In the aftermath of Mary’s return, Yvonne portrayed Sarah’s heart struggle as Lover/Protector. These two aspects of Sarah’s love for Chuck are as inseparable as the ingredients of a cake after it is baked. In this particular circumstance, though, Sarah finds herself trying to sort them out. And she’s not the only one sorting them out. MEB is sizing up Sarah as much as Sarah is scrutinizing MEB.
Sarah Lancaster showed us Ellie as the Woman/Girl accepting her past and taking charge of her future. Ellie spent her life as an abandoned girl trying to raise a man. Her anticipation of becoming the mother of her own little girl has spurred Ellie to possess her life, rather than being possessed by her past.
From the first pan down to Mary Bartowski in custody until she walks away with Volkoff, MEB is the focus of this episode, which is fitting because this is still her mission. Almost every thing she does from start to finish is a calculated part of carrying out her mission. It is the “almost ” that intrigues. The question isn’t if it’s a mission, but rather is it a Spy mission or a Mother mission? Where does Frost leave off and Mary begin?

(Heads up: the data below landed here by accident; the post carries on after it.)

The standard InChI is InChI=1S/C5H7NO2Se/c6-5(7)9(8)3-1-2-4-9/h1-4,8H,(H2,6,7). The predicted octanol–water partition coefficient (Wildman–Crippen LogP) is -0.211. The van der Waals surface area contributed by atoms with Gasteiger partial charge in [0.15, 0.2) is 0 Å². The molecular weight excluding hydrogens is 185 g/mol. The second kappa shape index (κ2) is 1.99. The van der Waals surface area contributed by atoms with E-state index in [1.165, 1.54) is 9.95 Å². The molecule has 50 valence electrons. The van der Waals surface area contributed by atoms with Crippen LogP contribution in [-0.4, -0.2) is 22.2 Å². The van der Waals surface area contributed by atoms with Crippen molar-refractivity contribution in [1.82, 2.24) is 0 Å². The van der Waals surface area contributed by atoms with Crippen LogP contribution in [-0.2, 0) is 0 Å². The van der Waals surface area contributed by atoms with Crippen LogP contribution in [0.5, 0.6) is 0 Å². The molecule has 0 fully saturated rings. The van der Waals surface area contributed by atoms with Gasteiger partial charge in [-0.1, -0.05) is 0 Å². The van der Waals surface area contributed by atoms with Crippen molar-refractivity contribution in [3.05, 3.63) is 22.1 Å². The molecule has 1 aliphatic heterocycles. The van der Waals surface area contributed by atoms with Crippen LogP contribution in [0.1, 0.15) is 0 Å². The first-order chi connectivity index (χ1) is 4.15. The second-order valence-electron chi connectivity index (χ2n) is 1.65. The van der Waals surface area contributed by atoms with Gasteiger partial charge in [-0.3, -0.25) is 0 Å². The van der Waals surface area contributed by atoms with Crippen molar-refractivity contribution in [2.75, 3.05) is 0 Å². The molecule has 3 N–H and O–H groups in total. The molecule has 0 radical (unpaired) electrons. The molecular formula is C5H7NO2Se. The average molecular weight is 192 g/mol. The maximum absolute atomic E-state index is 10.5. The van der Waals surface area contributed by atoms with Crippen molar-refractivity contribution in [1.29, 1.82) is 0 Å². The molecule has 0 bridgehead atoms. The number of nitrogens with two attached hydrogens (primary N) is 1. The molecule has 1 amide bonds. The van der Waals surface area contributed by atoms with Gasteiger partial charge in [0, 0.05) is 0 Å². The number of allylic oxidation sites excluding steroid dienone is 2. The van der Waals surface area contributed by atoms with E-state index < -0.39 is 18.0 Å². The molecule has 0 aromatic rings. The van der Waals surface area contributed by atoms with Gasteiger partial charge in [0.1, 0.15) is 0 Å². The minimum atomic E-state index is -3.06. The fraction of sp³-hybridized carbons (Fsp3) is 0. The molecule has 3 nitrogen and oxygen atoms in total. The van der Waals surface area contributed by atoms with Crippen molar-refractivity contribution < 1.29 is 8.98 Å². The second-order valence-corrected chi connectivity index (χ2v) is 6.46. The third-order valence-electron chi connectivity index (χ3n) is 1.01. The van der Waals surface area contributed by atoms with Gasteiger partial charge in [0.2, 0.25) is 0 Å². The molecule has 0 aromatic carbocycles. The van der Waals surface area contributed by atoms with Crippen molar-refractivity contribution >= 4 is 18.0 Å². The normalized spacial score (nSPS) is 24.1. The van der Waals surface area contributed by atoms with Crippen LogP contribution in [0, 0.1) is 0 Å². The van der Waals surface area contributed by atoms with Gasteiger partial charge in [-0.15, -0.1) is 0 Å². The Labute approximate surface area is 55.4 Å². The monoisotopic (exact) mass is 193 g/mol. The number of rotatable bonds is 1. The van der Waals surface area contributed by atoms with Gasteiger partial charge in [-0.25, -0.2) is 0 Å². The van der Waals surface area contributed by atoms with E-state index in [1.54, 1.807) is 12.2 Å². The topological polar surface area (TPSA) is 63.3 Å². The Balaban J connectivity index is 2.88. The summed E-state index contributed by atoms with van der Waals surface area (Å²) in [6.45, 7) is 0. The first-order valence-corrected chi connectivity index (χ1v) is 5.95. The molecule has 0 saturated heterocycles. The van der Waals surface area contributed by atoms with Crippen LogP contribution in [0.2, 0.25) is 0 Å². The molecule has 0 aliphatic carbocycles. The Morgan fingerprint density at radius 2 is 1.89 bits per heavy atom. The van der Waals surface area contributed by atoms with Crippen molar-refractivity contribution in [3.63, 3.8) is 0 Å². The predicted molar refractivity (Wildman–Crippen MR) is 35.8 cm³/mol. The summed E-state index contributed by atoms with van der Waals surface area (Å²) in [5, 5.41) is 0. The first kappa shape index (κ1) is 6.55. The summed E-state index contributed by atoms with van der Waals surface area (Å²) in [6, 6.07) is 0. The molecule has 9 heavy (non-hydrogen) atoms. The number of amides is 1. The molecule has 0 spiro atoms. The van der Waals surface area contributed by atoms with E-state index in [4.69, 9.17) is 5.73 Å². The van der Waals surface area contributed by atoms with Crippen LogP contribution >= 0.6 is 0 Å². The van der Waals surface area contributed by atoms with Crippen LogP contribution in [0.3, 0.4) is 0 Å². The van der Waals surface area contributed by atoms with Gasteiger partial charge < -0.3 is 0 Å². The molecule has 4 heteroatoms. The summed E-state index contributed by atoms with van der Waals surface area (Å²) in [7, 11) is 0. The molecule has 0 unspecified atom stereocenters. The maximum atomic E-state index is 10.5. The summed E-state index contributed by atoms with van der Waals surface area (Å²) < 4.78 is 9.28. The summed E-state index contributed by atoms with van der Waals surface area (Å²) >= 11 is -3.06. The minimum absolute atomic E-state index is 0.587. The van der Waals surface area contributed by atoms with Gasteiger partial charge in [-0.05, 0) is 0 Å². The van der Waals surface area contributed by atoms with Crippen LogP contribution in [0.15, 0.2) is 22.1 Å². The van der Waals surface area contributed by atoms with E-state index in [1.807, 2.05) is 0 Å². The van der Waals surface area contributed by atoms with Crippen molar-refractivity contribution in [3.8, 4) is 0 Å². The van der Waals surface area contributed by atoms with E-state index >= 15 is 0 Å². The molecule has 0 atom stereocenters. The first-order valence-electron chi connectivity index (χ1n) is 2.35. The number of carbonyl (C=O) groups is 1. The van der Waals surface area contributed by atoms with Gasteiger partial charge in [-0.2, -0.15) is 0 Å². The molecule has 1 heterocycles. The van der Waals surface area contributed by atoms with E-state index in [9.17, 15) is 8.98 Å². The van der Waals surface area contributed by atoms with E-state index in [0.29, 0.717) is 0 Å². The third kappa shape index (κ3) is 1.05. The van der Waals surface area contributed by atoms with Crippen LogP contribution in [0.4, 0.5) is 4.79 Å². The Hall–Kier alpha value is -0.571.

The first time we see Sarah after the arrest, she is watching Mary/Frost so intently that she completely ignores General Beckman. “Agent Walker, you made the right decision bringing in Frost.” Sorry, GB, but Agent Walker checked out after the arrest.
Since then, Sarah has been parsing her feelings as she tries to figure out the Mother/Spy before her. As Lover, Sarah is feeling the pain of it all, especially arresting Chuck’s mother. In spite of all Frost has done, does Sarah want to find some good in her, whatever Chuck sees in her, something of the mother that once loved her children? Sarah cares about her on some level, because Chuck does. She doesn’t want Mary harmed (look at her face at the mention of “black site”), because that would devastate Chuck.